Guidelines for Pre-hospital Fluid Therapy in Trauma PresPresentation Transcript
Guidelines for Pre-hospital Fluid Therapy in Trauma - do we need them? Christina Carding
Summary of NICE guidelines
Summary of EAST guidelines
Currently a lack of evidence demonstrating a benefit of prehospital fluid resuscitation
Fluid resuscitation is considered to be standard of care.
There has been an increase in the number of prehospital procedures over the last 10 years.
“ scoop and run” v.s “Stay and play”
Risks v.s Benefits
Should you give fluids?
To which patients?
If so how much?
IV fluids should not be administered if a radial pulse can be felt in blunt injuries (or for penetrating torso injuries, if a central pulse can be felt)
ADULTS - in the absence of a radial pulse fluids should be administered in boluses of ≤250ml. Patient reassessed and process repeated until radial pulse felt
CHILDREN - insufficient evidence
Administration of fluid should not delay transport to hospital
Crystalloid solution is recommended
Should injured patients have vascular access attempted prehospital?
What location is preferred for access?
Should IV fluids be administered?
Which solution is preferable?
At what volume and rate?
Venous access attempted at the scene delays transport - placement of access should be enroute. Intraosseous access can be attempted
No preferred access site
Patients with penetrating injury and short transit time (<30 mins) – fluids should be withheld in prehospital setting if palpable brachial pulses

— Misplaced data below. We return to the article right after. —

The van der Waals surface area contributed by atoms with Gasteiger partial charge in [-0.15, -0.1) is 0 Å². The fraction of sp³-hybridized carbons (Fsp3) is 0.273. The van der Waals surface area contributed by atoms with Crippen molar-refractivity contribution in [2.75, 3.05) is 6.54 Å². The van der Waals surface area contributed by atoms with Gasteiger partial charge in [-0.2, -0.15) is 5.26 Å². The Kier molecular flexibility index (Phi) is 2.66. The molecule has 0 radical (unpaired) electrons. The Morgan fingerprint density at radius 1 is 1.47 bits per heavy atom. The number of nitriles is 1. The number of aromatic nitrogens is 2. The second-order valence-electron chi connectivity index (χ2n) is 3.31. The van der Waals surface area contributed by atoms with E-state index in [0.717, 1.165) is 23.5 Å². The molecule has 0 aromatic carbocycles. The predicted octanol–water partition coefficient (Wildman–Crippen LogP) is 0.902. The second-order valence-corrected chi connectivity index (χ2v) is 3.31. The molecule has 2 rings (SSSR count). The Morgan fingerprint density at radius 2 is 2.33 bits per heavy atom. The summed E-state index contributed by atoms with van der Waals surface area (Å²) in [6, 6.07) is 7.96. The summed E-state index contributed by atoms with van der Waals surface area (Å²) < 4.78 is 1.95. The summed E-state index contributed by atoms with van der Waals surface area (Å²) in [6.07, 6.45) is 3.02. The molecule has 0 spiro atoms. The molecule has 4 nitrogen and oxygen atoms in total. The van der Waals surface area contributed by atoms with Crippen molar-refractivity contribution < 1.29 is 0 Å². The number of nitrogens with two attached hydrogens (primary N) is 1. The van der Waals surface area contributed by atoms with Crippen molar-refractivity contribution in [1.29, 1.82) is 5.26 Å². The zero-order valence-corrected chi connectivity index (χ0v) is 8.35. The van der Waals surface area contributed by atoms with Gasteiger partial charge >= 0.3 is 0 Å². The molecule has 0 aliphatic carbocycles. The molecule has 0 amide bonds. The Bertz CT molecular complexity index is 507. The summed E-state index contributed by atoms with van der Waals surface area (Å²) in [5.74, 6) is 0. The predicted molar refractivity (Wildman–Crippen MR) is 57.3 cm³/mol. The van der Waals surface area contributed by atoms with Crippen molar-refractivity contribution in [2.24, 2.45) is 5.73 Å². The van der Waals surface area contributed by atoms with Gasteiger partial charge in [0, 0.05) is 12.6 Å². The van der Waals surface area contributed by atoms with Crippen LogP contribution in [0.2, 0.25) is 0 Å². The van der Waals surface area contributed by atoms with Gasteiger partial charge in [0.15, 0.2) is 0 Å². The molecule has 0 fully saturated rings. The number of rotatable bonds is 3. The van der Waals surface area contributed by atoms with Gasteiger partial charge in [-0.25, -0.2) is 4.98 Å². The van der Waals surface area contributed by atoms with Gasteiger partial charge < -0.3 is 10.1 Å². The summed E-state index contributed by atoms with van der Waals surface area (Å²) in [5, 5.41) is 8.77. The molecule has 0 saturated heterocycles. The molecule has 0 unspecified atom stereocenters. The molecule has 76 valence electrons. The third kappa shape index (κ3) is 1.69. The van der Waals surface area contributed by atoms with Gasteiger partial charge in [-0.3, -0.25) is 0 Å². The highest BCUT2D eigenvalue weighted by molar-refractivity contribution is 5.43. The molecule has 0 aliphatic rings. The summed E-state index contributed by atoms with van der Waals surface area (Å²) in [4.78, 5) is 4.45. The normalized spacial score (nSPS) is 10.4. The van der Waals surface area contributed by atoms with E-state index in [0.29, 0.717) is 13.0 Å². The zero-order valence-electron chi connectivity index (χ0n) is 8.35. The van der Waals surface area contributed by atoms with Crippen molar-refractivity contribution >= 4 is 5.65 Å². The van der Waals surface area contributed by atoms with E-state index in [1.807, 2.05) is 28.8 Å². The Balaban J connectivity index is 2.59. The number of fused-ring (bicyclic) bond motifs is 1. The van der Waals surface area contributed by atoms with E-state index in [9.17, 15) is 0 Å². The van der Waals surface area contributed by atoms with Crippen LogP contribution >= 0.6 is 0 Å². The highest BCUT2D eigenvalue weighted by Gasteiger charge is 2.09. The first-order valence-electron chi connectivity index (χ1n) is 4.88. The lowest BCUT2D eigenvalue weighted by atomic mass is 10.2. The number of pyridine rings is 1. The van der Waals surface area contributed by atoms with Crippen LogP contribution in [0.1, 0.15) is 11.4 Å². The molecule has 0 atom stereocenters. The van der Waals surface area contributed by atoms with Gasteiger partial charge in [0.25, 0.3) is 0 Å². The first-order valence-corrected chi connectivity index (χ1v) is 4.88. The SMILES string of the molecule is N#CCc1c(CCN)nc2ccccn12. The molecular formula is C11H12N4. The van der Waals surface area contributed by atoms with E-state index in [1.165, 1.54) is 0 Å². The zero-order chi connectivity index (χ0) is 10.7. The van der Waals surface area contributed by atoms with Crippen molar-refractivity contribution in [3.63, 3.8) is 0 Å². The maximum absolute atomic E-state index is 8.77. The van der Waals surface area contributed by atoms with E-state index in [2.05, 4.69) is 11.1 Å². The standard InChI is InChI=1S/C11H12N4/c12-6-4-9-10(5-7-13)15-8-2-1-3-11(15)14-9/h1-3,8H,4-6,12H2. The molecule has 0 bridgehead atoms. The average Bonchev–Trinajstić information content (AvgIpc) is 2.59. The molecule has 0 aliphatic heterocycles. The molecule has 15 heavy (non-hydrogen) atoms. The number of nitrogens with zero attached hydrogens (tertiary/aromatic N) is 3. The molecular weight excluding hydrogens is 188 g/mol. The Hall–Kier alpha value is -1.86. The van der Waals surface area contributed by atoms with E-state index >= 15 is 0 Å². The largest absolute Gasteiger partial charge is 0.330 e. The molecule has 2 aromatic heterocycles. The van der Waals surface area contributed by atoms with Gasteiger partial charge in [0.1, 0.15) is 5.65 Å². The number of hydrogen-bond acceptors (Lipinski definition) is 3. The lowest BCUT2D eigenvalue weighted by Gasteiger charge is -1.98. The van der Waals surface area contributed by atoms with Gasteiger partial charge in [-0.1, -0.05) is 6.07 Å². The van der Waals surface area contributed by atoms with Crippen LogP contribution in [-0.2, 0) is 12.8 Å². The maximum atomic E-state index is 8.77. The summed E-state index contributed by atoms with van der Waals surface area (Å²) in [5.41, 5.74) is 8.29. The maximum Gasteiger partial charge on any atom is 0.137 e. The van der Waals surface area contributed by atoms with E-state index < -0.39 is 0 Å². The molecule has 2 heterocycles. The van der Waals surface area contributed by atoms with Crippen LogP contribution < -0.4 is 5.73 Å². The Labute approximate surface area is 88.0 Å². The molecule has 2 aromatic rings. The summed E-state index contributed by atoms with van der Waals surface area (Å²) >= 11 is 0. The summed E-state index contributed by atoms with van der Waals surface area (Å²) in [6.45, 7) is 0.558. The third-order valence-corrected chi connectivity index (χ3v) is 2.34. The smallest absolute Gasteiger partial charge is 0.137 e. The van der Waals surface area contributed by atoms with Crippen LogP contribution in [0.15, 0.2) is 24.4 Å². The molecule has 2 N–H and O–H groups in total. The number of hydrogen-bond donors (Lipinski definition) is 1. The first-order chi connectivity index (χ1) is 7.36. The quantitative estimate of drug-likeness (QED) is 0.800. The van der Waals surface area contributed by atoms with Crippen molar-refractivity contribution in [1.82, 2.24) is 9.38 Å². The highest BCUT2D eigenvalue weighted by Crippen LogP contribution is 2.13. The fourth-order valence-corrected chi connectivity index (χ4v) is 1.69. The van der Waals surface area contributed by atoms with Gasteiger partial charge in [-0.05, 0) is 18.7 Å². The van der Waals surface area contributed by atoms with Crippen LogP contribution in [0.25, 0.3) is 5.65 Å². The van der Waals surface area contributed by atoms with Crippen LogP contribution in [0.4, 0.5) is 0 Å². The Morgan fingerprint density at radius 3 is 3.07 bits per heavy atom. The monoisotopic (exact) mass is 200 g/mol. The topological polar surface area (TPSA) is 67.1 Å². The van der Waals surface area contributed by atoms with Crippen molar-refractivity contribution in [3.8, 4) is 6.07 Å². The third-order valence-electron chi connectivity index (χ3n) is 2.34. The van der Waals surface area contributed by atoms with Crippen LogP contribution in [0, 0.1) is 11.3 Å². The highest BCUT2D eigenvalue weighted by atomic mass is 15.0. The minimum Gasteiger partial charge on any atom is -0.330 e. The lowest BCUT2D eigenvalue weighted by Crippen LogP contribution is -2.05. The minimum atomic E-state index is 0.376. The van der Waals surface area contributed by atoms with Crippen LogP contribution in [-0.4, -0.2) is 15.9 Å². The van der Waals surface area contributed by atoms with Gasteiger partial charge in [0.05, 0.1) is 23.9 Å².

Fluids should only be given:
In 250ml boluses
To return the patient to coherent mental status
To return palpable radial pulses
Patients with traumatic brain injury – fluids titrated to maintain systolic BP >90mmHg or mean pressure >60mmHg
0.9% sodium chloride is recommended
Rapid infusion systems and or pressurised devices should not be used
Insufficient evidence that blunt or penetrating trauma patients benefit from prehospital fluid resuscitation if a brachial pulse is palpable
In the absence of a brachial pulse fluid should be administered in 250ml boluses with continual reassessment
If suspected head injury fluid should be administered cautiously as above
Normal saline is recommended
EAST practice parameter workgroup for prehospital fluid resuscitation 2009. Guidelines for prehospital fluid resuscitation in the injured patient. The Journal of TRAUMA injury, infection, and critical care August 2009;67,2: 389-402.
NICE January 2004. Pre-hospital initiation of fluid replacement therapy in trauma. National Institute for Clinical Excellence, Technology Appraisal 74.